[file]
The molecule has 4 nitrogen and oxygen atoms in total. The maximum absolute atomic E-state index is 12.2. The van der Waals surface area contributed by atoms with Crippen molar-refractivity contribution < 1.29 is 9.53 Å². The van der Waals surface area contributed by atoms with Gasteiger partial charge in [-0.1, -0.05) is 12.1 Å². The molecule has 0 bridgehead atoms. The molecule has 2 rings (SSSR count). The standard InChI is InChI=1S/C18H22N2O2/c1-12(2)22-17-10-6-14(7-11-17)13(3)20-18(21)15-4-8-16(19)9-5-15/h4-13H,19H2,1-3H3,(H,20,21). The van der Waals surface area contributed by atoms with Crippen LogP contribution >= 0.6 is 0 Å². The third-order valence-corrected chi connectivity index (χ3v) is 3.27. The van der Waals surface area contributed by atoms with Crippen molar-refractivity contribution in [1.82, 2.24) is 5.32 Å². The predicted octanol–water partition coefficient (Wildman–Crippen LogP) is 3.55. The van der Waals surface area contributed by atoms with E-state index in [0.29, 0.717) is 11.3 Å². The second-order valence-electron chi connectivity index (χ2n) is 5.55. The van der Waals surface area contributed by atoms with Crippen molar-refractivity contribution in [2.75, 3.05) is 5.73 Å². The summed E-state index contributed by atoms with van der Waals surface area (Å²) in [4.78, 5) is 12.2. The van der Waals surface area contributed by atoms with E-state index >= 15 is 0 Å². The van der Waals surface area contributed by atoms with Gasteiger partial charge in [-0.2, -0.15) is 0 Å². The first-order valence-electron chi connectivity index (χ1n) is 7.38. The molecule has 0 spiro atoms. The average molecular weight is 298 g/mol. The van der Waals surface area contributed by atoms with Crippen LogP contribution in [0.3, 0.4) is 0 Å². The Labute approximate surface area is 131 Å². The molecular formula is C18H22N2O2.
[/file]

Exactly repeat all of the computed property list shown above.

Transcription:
The molecule has 4 nitrogen and oxygen atoms in total. The maximum absolute atomic E-state index is 12.2. The van der Waals surface area contributed by atoms with Crippen molar-refractivity contribution < 1.29 is 9.53 Å². The van der Waals surface area contributed by atoms with Gasteiger partial charge in [-0.1, -0.05) is 12.1 Å². The molecule has 0 bridgehead atoms. The molecule has 2 rings (SSSR count). The standard InChI is InChI=1S/C18H22N2O2/c1-12(2)22-17-10-6-14(7-11-17)13(3)20-18(21)15-4-8-16(19)9-5-15/h4-13H,19H2,1-3H3,(H,20,21). The van der Waals surface area contributed by atoms with Crippen LogP contribution >= 0.6 is 0 Å². The third-order valence-corrected chi connectivity index (χ3v) is 3.27. The van der Waals surface area contributed by atoms with Crippen molar-refractivity contribution in [1.82, 2.24) is 5.32 Å². The predicted octanol–water partition coefficient (Wildman–Crippen LogP) is 3.55. The van der Waals surface area contributed by atoms with E-state index in [0.29, 0.717) is 11.3 Å². The second-order valence-electron chi connectivity index (χ2n) is 5.55. The van der Waals surface area contributed by atoms with Crippen molar-refractivity contribution in [2.75, 3.05) is 5.73 Å². The summed E-state index contributed by atoms with van der Waals surface area (Å²) in [4.78, 5) is 12.2. The van der Waals surface area contributed by atoms with E-state index >= 15 is 0 Å². The van der Waals surface area contributed by atoms with Gasteiger partial charge in [-0.2, -0.15) is 0 Å². The first-order valence-electron chi connectivity index (χ1n) is 7.38. The molecule has 0 spiro atoms. The average molecular weight is 298 g/mol. The van der Waals surface area contributed by atoms with Crippen LogP contribution in [0.3, 0.4) is 0 Å². The Labute approximate surface area is 131 Å². The molecular formula is C18H22N2O2.